Results
Using a set of human leukocyte subset RNA samples, we compared previously acquired microarray expression values with RNA molecule counts determined by the nCounter Analysis System (NanoString Technologies) in selected genes. We found that gene measurements across samples correlated well between the two platforms, particularly for high-variance genes, while genes deemed unexpressed by the nCounter generally had both low expression and low variance on the microarray. Confirming previous findings from spike-in and dilution datasets, this “gold-standard” comparison demonstrated signal compression that varied dramatically by expression level and, to a lesser extent, by dataset. Most importantly, examination of three different cell types revealed that noise levels differed across tissues.
Conclusions
Microarray measurements generally correlate with relative RNA molecule counts within optimal ranges but suffer from expression-dependent accuracy bias and precision that varies across datasets. We urge microarray users to consider expression-level effects in signal interpretation and to evaluate noise properties in each dataset independently.
Electronic supplementary material
The online version of this article (doi:10.1186/1471-2164-15-649) contains supplementary material, which is available to authorized users.
doi:10.1186/1471-2164-15-649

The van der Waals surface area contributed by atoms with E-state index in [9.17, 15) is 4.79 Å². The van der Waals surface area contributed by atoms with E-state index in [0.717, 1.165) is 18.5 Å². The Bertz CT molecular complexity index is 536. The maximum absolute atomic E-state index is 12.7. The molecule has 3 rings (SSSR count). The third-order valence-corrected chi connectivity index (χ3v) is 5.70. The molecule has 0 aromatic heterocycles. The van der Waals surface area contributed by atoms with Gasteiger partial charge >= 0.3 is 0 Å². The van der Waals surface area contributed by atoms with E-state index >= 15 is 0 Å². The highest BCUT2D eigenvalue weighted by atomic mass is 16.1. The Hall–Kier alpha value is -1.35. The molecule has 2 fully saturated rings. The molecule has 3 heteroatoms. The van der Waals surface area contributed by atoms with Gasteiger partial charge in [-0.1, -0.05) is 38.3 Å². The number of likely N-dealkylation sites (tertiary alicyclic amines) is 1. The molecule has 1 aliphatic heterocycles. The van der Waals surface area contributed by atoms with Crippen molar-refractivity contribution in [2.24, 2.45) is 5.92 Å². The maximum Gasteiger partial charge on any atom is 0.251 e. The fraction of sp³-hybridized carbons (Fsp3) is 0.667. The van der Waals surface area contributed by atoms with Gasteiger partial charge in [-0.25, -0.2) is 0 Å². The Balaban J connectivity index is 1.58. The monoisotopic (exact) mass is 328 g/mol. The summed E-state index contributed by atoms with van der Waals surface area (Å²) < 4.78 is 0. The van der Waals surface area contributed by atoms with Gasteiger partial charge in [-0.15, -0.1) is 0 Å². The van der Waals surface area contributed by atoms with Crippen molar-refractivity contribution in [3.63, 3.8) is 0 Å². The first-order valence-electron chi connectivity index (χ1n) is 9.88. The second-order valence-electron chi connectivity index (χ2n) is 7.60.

PMCID: PMC4143561  PMID: 25091430
Microarray; NanoString; nCounter; Gene expression
25.  Protective Antigen-Specific Memory B Cells Persist Years after Anthrax Vaccination and Correlate with Humoral Immunity 
Toxins  2014;6(8):2424-2431.
Anthrax Vaccine Adsorbed (AVA) generates short-lived protective antigen (PA) specific IgG that correlates with in vitro toxin neutralization and protection from Bacillus anthracis challenge. Animal studies suggest that when PA-specific IgG has waned, survival after spore challenge correlates with an activation of PA-specific memory B cells. Here, we characterize the quantity and the longevity of AVA-induced memory B cell responses in humans. Peripheral blood mononuclear cells (PBMCs) from individuals vaccinated ≥3 times with AVA (n = 50) were collected early (3–6 months, n = 27) or late after their last vaccination (2–5 years, n = 23), pan-stimulated, and assayed by ELISPOT for total and PA-specific memory B cells differentiated into antibody secreting cells (ASCs). PA-specific ASC percentages ranged from 0.02% to 6.25% (median: 1.57%) and did not differ between early and late post-vaccination individuals. PA-specific ASC percentages correlated with plasma PA-specific IgG (r = 0.42, p = 0.03) and toxin neutralization (r = 0.52, p = 0.003) early post vaccination. PA-specific ASC percentages correlated with supernatant anti-PA both early (r = 0.60, p = 0.001) and late post vaccination (r = 0.71, p < 0.0001). These data suggest PA-specific memory B cell responses are long-lived and can be estimated after recent vaccination by the magnitude and neutralization capacity of the humoral response.
doi:10.3390/toxins6082424
PMCID: PMC4147590  PMID: 25123559
Anthrax Vaccine Adsorbed; cellular immunity; lethal toxin neutralization; protective antigen